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Stone v. Cate


March 3, 2010


The opinion of the court was delivered by: Garland E. Burrell, Jr. United States District Judge


On November 5, 2009, Defendants Matthew Cate, Glenda Pressly, Nancy Hanley, and the California Department of Corrections and Rehabilitation ("CDCR") (collectively, "Defendants") filed a motion to dismiss Plaintiff's Complaint under Federal Rule of Civil Procedure 12(b)(6) for failure to state a claim upon which relief can be granted.*fn2 Further, Defendants Cate and Pressly argue they are qualifiedly immune from the federal claims alleged in plaintiff's Complaint. Plaintiff has not opposed the motion.

I. Background

Plaintiff was hired as a substitute teacher at N.A. Chaderjian Youth Correctional Facility ("CHAD") on October 5, 2005. (Compl. ¶ 6.) As a substitute teacher, Plaintiff was required to possess a teaching credential issued by the California Commission on Teacher Credentialing ("CCTC"). (Id.) Plaintiff was notified on August 28, 2007, that she would be terminated effective September 12, 2007 "because her teaching credential would be expiring and she had not presented a new one." (Id. ¶ 7.) Plaintiff alleges "[s]ubsequently, but not before the effective date of her termination of employment . . . [, her] teaching credential was renewed." (Id. at 8.) Plaintiff alleges six claims in her Complaint under 42 U.S.C. §§ 1983, 1985(3), and 1986.

II. Legal Standard

"A Rule 12(b)(6) motion tests the legal sufficiency of a claim." Navarro v. Block, 250 F.3d 729, 732 (9th Cir. 2001). To avoid dismissal, a plaintiff must allege "enough facts to state a claim to relief that is plausible on its face." Bell Atlantic Corp. v. Twombly, 550 U.S. 544, 570 (2007). When considering a dismissal motion, all "allegations of material fact are taken as true and construed in the light most favorable to the nonmoving party." Thompson v. Davis, 295 F.3d 890, 895 (9th Cir. 2002). However, this "tenet . . . is inapplicable to threadbare recitals of a cause of action's elements, supported by mere conclusory statements." Ashcroft v. Iqbal, 556 U.S. ---, 129 S.Ct. 1937, 1940 (2009).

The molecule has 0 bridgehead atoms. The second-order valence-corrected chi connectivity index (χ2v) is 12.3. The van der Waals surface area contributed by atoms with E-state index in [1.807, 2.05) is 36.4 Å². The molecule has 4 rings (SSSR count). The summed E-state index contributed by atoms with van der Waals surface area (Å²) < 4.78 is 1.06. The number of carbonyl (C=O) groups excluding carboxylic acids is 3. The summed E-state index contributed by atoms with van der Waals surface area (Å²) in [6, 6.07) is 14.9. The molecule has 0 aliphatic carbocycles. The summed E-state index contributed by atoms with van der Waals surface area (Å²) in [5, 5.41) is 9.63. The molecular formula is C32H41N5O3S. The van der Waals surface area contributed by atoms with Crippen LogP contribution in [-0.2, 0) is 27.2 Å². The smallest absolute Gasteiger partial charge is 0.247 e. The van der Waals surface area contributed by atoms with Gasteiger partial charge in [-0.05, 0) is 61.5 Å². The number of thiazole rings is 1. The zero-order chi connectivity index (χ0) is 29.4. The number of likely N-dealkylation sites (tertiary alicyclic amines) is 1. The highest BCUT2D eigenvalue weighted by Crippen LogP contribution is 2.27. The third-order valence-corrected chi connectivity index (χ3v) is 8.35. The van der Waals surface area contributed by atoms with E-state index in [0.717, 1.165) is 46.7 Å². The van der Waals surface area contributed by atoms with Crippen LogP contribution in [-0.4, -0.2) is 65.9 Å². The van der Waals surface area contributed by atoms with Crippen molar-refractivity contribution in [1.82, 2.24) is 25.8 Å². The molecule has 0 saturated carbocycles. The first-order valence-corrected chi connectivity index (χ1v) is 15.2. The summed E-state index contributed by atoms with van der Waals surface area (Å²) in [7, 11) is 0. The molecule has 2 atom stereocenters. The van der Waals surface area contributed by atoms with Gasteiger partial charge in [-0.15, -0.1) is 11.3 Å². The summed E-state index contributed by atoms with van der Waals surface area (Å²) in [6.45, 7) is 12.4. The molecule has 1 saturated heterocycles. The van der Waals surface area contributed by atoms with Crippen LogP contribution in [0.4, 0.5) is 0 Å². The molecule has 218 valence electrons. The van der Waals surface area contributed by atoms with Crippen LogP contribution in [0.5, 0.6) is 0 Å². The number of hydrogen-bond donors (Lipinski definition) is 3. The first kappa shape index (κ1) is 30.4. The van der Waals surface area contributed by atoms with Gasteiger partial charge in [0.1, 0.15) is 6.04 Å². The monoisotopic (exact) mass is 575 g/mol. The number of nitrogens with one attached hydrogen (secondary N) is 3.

III. Analysis

A. Sovereign Immunity

Defendants CDCR and Matthew Cate argue they are entitled to sovereign immunity. These defendants argue since "Plaintiff alleges that the [CDCR] is a State Agency and sues Defendant Matthew Cate in his official capacity only . . . [Plaintiff's] claims against these Defendants must be dismissed without leave to amend on the grounds of Eleventh Amendment Immunity." (Mot. 7:26-8:2.)

CDCRC as an agency of the state is entitled to Eleventh Amendment immunity. "Under the Eleventh Amendment, agencies of the state are immune from private damage actions or suits for injunctive relief brought in federal court." Dittman v. State of California, 191 F.3d 1020, 1025 (9th Cir. 1999) (quoting Mitchell v. Los Angeles Cmty. Coll. Dist., 861 F.2d 198, 201 (9th Cir.1989)). This immunity bars Plaintiff's claims against the CDCR. See Brown v. California Dept. of Corr., 554 F.3d 747, 752 (9th Cir. 2009) ("The district court correctly held that the California Department of Corrections and the California Board of Prison Terms were entitled to Eleventh Amendment immunity."). Therefore, Plaintiff's claims alleged against CDCR are dismissed without leave to amend on the basis of Eleventh Amendment immunity.

Cate argues:

While it is true that an individual, such as Cate, may be sued in his official capacity for prospective injunctive relief, the Complaint does not include a request for prospective injunctive relief here. Although the Plaintiff's prayer for relief seeks "injunctive relief", she confuses injunctive relief with monetary relief. The prayer states that she seeks injunctive relief in the form of back and front pay, and lost fringe benefits.

(Mot. 8:3-8). "A suit against a state official in his or her official capacity is not a suit against the official but rather is a suit against the official's office. As such, it is not different from a suit against the state itself." Will v. Michigan Dept. of State Police, 491 U.S. 58, 71 (1989) (cite omitted). "Therefore, state officials sued in their official capacities . . . are not 'persons' within the meaning of § 1983 and are therefore generally entitled to Eleventh Amendment immunity." Flint v. Dennison, 488 F.3d 816, 825 (9th Cir. 2007). Further, although the Eleventh Amendment does not bar an action seeking prospective injunctive relief against a state official, "[a] remedy for past injury, even if it purports to be an injunction against state officers requiring the future payments of money, is . . . forbidden under the Eleventh Amendment." Seven Up Pete Venture v. Schweitzer, 523 F.3d 948, 956 (9th Cir. 2008) (quotes and brackets omitted).

Here, Plaintiff's Complaint states, "Defendant Cate is sued in his official capacity only." (Compl. ¶ 4(a).) Plaintiff seeks "equitable and injunctive relief in the form of reinstatement, back pay and front pay . . . and prospective equitable relief." (Id. at 10:7-9, 14-15.) The relief Plaintiff seeks cannot be "properly characterized as prospective" since Plaintiff has alleged no "ongoing violation of federal law." Seven Up Pete Venture, 523 F.3d at 956. Therefore, Plaintiff's claims alleged against Cate are dismissed based on Eleventh Amendment Immunity.

B. First Claim: Conspiracy Under 42 U.S.C. § 1985